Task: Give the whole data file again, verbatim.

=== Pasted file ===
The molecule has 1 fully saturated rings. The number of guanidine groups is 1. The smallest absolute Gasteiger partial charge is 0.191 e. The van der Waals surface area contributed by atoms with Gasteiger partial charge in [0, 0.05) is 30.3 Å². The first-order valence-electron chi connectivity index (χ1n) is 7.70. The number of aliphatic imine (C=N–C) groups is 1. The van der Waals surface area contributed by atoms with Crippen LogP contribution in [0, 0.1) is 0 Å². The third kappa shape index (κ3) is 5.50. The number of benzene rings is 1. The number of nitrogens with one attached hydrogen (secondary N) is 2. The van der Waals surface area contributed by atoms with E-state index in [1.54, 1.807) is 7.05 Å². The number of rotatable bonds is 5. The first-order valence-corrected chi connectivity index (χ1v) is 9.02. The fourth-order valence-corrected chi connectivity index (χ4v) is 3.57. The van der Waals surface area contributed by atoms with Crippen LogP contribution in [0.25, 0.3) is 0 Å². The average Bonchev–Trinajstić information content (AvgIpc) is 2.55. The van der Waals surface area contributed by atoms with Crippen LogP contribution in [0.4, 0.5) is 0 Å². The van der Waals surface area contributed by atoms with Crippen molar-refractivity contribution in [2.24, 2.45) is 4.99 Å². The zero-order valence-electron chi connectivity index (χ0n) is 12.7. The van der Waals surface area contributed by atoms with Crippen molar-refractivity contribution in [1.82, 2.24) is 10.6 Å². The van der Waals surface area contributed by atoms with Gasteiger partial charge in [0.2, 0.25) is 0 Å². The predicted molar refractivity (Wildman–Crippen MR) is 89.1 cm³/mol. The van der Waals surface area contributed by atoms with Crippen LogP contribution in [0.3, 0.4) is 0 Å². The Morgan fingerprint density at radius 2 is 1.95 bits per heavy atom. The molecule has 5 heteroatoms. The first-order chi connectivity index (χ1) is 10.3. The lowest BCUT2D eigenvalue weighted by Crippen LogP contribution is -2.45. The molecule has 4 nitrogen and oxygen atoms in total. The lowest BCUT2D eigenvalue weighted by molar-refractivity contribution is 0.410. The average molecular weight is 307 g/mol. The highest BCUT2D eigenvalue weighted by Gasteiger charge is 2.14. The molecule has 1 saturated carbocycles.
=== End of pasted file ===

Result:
The molecule has 1 fully saturated rings. The number of guanidine groups is 1. The smallest absolute Gasteiger partial charge is 0.191 e. The van der Waals surface area contributed by atoms with Gasteiger partial charge in [0, 0.05) is 30.3 Å². The first-order valence-electron chi connectivity index (χ1n) is 7.70. The number of aliphatic imine (C=N–C) groups is 1. The van der Waals surface area contributed by atoms with Crippen LogP contribution in [0, 0.1) is 0 Å². The third kappa shape index (κ3) is 5.50. The number of benzene rings is 1. The number of nitrogens with one attached hydrogen (secondary N) is 2. The van der Waals surface area contributed by atoms with E-state index in [1.54, 1.807) is 7.05 Å². The number of rotatable bonds is 5. The first-order valence-corrected chi connectivity index (χ1v) is 9.02. The fourth-order valence-corrected chi connectivity index (χ4v) is 3.57. The van der Waals surface area contributed by atoms with Crippen LogP contribution in [0.25, 0.3) is 0 Å². The average Bonchev–Trinajstić information content (AvgIpc) is 2.55. The van der Waals surface area contributed by atoms with Crippen LogP contribution in [0.4, 0.5) is 0 Å². The van der Waals surface area contributed by atoms with Crippen molar-refractivity contribution in [2.24, 2.45) is 4.99 Å². The zero-order valence-electron chi connectivity index (χ0n) is 12.7. The van der Waals surface area contributed by atoms with Crippen molar-refractivity contribution in [1.82, 2.24) is 10.6 Å². The van der Waals surface area contributed by atoms with Gasteiger partial charge in [0.2, 0.25) is 0 Å². The predicted molar refractivity (Wildman–Crippen MR) is 89.1 cm³/mol. The van der Waals surface area contributed by atoms with Crippen LogP contribution in [0.3, 0.4) is 0 Å². The Morgan fingerprint density at radius 2 is 1.95 bits per heavy atom. The molecule has 5 heteroatoms. The first-order chi connectivity index (χ1) is 10.3. The lowest BCUT2D eigenvalue weighted by Crippen LogP contribution is -2.45. The molecule has 4 nitrogen and oxygen atoms in total. The lowest BCUT2D eigenvalue weighted by molar-refractivity contribution is 0.410. The average molecular weight is 307 g/mol. The highest BCUT2D eigenvalue weighted by Gasteiger charge is 2.14. The molecule has 1 saturated carbocycles.